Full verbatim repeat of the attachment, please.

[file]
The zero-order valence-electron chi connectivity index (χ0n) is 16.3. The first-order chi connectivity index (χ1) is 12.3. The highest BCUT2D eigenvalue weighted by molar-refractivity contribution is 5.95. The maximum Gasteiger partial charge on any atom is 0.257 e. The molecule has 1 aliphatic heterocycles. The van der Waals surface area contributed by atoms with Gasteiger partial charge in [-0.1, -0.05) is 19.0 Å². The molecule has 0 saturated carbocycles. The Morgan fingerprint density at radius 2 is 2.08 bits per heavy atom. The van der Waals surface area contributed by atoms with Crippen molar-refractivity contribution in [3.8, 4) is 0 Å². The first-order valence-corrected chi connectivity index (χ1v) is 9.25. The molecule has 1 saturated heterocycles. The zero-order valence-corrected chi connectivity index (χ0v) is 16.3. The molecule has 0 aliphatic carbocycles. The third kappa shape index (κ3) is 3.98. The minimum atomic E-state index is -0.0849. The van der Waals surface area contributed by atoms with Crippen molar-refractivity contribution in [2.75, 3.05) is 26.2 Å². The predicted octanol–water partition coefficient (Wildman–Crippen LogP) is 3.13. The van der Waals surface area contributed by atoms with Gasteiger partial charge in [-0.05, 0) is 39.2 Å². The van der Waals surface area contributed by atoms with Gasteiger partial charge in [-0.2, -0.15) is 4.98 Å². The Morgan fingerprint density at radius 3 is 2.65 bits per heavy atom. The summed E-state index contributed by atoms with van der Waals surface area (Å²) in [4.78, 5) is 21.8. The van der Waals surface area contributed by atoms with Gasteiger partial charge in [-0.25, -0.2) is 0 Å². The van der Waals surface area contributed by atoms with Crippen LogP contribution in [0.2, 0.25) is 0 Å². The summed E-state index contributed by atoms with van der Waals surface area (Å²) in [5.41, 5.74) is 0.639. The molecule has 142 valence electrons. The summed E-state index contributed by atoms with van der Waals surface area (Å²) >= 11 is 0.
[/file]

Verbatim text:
The zero-order valence-electron chi connectivity index (χ0n) is 16.3. The first-order chi connectivity index (χ1) is 12.3. The highest BCUT2D eigenvalue weighted by molar-refractivity contribution is 5.95. The maximum Gasteiger partial charge on any atom is 0.257 e. The molecule has 1 aliphatic heterocycles. The van der Waals surface area contributed by atoms with Gasteiger partial charge in [-0.1, -0.05) is 19.0 Å². The molecule has 0 saturated carbocycles. The Morgan fingerprint density at radius 2 is 2.08 bits per heavy atom. The van der Waals surface area contributed by atoms with Crippen molar-refractivity contribution in [3.8, 4) is 0 Å². The first-order valence-corrected chi connectivity index (χ1v) is 9.25. The molecule has 1 saturated heterocycles. The zero-order valence-corrected chi connectivity index (χ0v) is 16.3. The molecule has 0 aliphatic carbocycles. The third kappa shape index (κ3) is 3.98. The minimum atomic E-state index is -0.0849. The van der Waals surface area contributed by atoms with Crippen molar-refractivity contribution in [2.75, 3.05) is 26.2 Å². The predicted octanol–water partition coefficient (Wildman–Crippen LogP) is 3.13. The van der Waals surface area contributed by atoms with Gasteiger partial charge in [-0.05, 0) is 39.2 Å². The van der Waals surface area contributed by atoms with Gasteiger partial charge in [-0.2, -0.15) is 4.98 Å². The Morgan fingerprint density at radius 3 is 2.65 bits per heavy atom. The summed E-state index contributed by atoms with van der Waals surface area (Å²) in [4.78, 5) is 21.8. The van der Waals surface area contributed by atoms with Gasteiger partial charge in [-0.25, -0.2) is 0 Å². The van der Waals surface area contributed by atoms with Crippen LogP contribution in [0.2, 0.25) is 0 Å². The summed E-state index contributed by atoms with van der Waals surface area (Å²) in [5.41, 5.74) is 0.639. The molecule has 142 valence electrons. The summed E-state index contributed by atoms with van der Waals surface area (Å²) >= 11 is 0.